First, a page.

fluorescent cells (Fig. 5C). Widespread arterial-wall transduction
was confirmed by anti-GFP immunostaining for both Ad-GFP
tethered by anti-knob antibody (Fig. 5D) and D1 (Fig. 5E). Mor-
phometric evaluation of the representative sections revealed com-
parable extensive transduction with GFP-positive cells in the me-
dial, neointimal, and adventitial compartments of arteries from
(re. false positive) was not observed in arteries treated with control
nonmodified bare-metal stents (Fig. 5F) not exposed to Ads.
cycles of amplification only in the arterial samples underlying the
stents but not in the contralateral carotid arteries, liver, spleen,
myocardium, and lungs (data not shown).
Therapeutic efficacy was demonstrated with PAA-BP-mediated
metal-surface vector binding comparing unmodified metal stents
with the same stents with aqueous PAA-BP?D1 exposure by using
Ad-iNOS as a model therapeutic gene vector. The Ad-iNOS
gene-delivery-stent arteries demonstrated a significant therapeutic
effect with diminished in-stent restenosis compared with controls,
as verified by morphometric results quantitating neointimal area,
neointimal-to-medial-area ratios, and differences in the percent of
luminal stenosis (see Table 3 and Fig. 5 G and H).
These results demonstrate successful delivery of a gene vector
from a metal surface treated with an aqueous bisphosphonate
polybisphosphonate–metal-binding interaction used to attach
Ad vectors occurs with a variety of alloys and thereby enables
comparable levels of covalent attachment of vector-binding
agents for gene delivery. These studies have also shown that
various vector-binding agents can be used for gene delivery, such
as anti-Ad antibodies, or recombinant proteins, such as D1, a
recombinant Ad-receptor fragment. Importantly, this gene-
delivery strategy can be used efficaciously to treat in-stent
restenosis, as demonstrated by the Ad-iNOS results (Table 3).
Catheter delivery of both viral (24) and nonviral (25) gene
therapeutics has been previously investigated for the mitigation of
in-stent restenosis. Adaptation of the stent itself as a platform for
gene delivery has a number of important advantages. First, animal
and clinical studies have consistently shown that mural thrombosis
and arterial SMC proliferation occur predominantly near stent
struts (26). Thus, a relatively small amount of stent-immobilized
gene vectors strategically placed at the interface of tissue and
implant might be sufficient to produce a clinically significant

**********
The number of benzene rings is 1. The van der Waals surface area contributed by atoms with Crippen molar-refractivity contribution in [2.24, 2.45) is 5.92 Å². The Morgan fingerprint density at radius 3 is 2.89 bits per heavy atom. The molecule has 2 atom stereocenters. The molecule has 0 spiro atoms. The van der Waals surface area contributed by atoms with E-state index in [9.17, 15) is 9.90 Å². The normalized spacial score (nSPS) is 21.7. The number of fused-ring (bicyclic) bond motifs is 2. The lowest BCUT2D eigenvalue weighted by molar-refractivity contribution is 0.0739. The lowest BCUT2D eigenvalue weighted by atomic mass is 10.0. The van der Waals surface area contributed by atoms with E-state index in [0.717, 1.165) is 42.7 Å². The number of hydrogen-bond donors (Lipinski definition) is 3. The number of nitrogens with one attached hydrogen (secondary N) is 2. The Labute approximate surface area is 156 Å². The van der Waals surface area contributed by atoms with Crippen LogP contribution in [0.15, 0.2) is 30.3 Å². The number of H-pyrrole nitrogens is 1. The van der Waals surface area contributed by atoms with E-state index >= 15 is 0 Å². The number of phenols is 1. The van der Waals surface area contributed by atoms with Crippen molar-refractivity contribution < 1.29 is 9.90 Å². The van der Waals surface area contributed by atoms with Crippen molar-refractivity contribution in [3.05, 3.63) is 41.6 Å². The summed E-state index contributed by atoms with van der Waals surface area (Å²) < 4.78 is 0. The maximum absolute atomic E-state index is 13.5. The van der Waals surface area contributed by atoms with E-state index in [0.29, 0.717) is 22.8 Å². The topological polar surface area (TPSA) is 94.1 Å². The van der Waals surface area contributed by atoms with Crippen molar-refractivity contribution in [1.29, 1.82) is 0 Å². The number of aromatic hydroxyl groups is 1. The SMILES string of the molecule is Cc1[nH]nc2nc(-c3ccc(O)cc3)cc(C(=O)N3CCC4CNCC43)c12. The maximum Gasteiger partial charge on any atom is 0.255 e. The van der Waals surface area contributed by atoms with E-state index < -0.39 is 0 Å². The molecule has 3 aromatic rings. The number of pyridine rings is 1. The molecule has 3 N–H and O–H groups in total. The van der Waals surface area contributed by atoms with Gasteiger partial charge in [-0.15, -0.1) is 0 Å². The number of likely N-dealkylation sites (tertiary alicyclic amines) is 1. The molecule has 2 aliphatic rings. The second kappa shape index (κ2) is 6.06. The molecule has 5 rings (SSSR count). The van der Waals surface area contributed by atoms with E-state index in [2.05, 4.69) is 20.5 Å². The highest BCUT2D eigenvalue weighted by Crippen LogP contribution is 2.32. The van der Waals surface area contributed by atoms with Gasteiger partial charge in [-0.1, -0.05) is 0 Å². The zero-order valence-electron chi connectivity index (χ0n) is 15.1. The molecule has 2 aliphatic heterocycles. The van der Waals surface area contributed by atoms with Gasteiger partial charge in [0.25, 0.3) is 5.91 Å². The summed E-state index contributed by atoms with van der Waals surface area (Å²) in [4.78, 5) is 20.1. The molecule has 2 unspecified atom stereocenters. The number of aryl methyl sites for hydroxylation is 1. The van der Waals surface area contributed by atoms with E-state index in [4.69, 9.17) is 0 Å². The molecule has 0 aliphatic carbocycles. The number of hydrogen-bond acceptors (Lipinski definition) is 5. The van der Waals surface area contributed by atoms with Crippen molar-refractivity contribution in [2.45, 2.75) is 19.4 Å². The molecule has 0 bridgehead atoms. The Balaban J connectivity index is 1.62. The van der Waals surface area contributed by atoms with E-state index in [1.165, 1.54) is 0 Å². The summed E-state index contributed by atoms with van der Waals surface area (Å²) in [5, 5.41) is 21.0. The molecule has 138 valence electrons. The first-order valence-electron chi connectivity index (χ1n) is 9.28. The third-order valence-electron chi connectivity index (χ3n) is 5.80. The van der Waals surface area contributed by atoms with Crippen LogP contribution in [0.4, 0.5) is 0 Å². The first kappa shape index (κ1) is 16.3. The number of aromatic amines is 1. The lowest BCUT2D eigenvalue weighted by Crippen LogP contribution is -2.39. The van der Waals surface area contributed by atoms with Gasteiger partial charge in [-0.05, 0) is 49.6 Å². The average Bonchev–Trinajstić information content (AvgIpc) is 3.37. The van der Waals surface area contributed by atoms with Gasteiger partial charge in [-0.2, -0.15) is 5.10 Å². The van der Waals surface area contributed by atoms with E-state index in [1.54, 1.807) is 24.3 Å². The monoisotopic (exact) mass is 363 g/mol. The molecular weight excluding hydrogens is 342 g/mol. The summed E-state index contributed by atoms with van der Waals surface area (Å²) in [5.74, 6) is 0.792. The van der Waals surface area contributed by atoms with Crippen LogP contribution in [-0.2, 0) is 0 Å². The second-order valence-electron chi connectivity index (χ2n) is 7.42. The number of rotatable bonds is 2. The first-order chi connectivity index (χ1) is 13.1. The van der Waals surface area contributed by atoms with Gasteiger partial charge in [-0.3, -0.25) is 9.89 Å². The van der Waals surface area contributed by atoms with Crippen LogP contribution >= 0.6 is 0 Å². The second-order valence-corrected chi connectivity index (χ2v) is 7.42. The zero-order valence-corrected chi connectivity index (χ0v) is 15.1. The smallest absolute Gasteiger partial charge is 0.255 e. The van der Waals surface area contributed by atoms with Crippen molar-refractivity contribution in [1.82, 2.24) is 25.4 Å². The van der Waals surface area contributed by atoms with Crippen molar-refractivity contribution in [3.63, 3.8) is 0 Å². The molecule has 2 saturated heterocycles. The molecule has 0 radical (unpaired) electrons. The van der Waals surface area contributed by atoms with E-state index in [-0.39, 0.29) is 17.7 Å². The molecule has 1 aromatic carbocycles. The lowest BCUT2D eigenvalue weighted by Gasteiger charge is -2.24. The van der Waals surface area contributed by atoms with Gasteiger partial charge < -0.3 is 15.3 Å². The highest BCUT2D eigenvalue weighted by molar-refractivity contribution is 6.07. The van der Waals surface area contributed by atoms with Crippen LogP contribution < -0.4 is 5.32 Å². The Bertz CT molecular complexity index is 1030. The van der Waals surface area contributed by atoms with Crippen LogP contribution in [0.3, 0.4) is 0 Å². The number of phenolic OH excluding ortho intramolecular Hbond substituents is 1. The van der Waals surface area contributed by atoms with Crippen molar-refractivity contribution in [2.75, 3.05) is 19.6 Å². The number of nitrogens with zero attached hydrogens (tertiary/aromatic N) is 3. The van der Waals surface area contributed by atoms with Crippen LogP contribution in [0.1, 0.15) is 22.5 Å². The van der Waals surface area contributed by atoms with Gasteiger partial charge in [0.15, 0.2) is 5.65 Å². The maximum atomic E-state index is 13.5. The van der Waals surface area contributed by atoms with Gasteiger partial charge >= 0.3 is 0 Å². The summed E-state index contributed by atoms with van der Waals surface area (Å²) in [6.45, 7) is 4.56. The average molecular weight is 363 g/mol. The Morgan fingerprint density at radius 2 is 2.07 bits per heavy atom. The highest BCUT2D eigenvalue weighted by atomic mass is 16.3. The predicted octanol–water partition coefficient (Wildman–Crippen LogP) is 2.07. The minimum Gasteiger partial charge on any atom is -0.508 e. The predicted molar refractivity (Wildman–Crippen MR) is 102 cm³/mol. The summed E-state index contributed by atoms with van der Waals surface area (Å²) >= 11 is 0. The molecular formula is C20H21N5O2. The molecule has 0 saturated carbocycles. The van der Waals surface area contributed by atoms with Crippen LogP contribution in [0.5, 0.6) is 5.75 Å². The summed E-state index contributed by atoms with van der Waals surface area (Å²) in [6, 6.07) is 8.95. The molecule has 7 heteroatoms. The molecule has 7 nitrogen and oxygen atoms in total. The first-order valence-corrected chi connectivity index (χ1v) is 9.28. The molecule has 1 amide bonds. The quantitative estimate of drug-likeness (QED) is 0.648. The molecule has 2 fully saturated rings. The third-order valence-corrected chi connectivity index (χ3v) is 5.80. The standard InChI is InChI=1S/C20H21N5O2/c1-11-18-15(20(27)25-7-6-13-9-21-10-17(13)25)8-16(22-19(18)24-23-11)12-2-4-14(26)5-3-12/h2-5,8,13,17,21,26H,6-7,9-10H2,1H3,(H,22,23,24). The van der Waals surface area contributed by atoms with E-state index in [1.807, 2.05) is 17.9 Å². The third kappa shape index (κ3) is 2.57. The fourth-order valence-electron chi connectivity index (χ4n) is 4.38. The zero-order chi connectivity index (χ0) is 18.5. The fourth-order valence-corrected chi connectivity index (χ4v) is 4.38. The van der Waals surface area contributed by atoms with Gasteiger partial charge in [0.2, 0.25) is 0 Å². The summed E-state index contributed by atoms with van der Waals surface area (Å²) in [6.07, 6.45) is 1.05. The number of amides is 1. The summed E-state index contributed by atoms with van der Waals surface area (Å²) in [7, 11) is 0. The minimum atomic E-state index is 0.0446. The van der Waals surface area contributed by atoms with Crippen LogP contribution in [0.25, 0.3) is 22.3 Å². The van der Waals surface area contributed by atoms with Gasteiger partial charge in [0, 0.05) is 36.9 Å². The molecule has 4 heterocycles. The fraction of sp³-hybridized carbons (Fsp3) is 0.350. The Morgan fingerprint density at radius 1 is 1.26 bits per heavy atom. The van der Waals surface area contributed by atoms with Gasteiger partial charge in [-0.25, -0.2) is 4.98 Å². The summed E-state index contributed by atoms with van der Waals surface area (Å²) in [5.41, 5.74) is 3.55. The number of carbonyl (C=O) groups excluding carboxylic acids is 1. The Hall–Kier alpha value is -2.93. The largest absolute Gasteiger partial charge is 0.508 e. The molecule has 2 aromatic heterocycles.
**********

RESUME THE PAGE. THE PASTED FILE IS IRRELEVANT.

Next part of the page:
therapeutic transduction of regional cells. Second, stent-tethered
flow can, hypothetically, persist in tissues. Indeed, our Cy3-labeled
Ad studies (Fig. 4D) revealed the deposition of fluorescent-labeled
virus beneath the struts 24 h after stenting, despite active blood
flow. Thirdly, immobilization of Ad vectors on stents diminishes
distal spread of the vectors to nontarget tissues, as our PCR data
The mechanisms of Ad delivery from metal surfaces in the
present studies, both in vitro and in vivo, must involve dissociation
of the vector from the PAA-BP–binding-agent complex before cell
uptake. The cell culture studies demonstrate a site-specific local-
ization of GFP expression to the region of the PAA-BP-treated
metal mesh (Fig. 3A), whereas the in vivo results show GFP
expression deep in the media and adventitia of the artery (Fig. 5).
This difference is likely because of a number of factors, including
Ad transduction of arterial SMCs in close proximity to the stent
struts, followed by migration of these cells during the early forma-
tion of a neointima and the forceful compression of vector into the
arterial wall, as shown in Fig. 4D. Intact arterial elastic laminae are
considered to be virtually impenetrable for adenoviral particles
(27). However, stenting causes multiple lacerations of the elastic
laminae, thus facilitating egress of the vector into the adventitial
compartment. The cellular types within the adventitia (mainly
surfaces in vivo: reporter (GFP) and Ad-iNOS therapeutic results. Fluorescence
micrographs of rat carotid arteries treated with PAA-BP?antibody?Ad-GFP
stents (A), PAA-BP?D1?Ad-GFP stents (B), or control bare stainless steel stents
that show only residual autofluorescence (C). (A–C, where*indicates lumen)
Original magnification, ?200, FITC filter set. Arrowheads point to the GFP-
tochemical detection of GFP expression in the stented carotid arterial seg-
ments harvested 7 days after stenting by using either Ad-GFP stent with